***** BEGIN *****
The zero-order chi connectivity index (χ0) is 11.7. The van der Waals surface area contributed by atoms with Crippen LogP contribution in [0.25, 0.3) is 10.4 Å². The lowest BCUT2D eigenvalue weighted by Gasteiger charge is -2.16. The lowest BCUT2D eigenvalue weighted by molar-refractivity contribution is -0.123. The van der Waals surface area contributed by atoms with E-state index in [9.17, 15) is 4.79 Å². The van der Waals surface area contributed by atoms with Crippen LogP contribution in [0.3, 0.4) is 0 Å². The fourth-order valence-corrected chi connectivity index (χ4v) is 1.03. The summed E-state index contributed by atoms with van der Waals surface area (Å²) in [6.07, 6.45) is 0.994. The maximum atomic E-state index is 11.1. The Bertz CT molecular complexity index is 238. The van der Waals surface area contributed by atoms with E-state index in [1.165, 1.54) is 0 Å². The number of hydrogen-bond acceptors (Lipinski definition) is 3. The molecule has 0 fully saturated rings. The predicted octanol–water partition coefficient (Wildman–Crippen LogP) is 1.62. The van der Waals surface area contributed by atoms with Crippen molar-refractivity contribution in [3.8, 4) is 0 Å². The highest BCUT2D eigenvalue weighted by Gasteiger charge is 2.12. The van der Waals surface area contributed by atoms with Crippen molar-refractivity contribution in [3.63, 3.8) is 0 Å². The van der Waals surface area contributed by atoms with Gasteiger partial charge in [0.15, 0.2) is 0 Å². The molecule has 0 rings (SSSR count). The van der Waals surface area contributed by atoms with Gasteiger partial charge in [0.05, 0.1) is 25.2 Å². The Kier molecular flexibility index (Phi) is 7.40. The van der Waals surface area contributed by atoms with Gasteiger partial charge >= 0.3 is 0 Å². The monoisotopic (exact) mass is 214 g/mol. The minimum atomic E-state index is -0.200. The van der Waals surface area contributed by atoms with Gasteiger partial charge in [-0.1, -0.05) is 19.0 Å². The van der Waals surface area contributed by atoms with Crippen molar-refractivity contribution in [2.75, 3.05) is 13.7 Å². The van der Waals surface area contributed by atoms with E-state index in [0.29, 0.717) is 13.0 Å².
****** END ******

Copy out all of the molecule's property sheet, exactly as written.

The zero-order chi connectivity index (χ0) is 11.7. The van der Waals surface area contributed by atoms with Crippen LogP contribution in [0.25, 0.3) is 10.4 Å². The lowest BCUT2D eigenvalue weighted by Gasteiger charge is -2.16. The lowest BCUT2D eigenvalue weighted by molar-refractivity contribution is -0.123. The van der Waals surface area contributed by atoms with E-state index in [9.17, 15) is 4.79 Å². The van der Waals surface area contributed by atoms with Crippen LogP contribution in [0.3, 0.4) is 0 Å². The fourth-order valence-corrected chi connectivity index (χ4v) is 1.03. The summed E-state index contributed by atoms with van der Waals surface area (Å²) in [6.07, 6.45) is 0.994. The maximum atomic E-state index is 11.1. The Bertz CT molecular complexity index is 238. The van der Waals surface area contributed by atoms with E-state index in [1.165, 1.54) is 0 Å². The number of hydrogen-bond acceptors (Lipinski definition) is 3. The molecule has 0 fully saturated rings. The predicted octanol–water partition coefficient (Wildman–Crippen LogP) is 1.62. The van der Waals surface area contributed by atoms with Crippen molar-refractivity contribution in [3.8, 4) is 0 Å². The highest BCUT2D eigenvalue weighted by Gasteiger charge is 2.12. The van der Waals surface area contributed by atoms with Crippen molar-refractivity contribution in [3.63, 3.8) is 0 Å². The van der Waals surface area contributed by atoms with Gasteiger partial charge in [0.15, 0.2) is 0 Å². The molecule has 0 rings (SSSR count). The van der Waals surface area contributed by atoms with Gasteiger partial charge in [0.05, 0.1) is 25.2 Å². The Kier molecular flexibility index (Phi) is 7.40. The van der Waals surface area contributed by atoms with Gasteiger partial charge >= 0.3 is 0 Å². The monoisotopic (exact) mass is 214 g/mol. The minimum atomic E-state index is -0.200. The van der Waals surface area contributed by atoms with Gasteiger partial charge in [-0.1, -0.05) is 19.0 Å². The van der Waals surface area contributed by atoms with Crippen molar-refractivity contribution in [2.75, 3.05) is 13.7 Å². The van der Waals surface area contributed by atoms with E-state index in [0.29, 0.717) is 13.0 Å².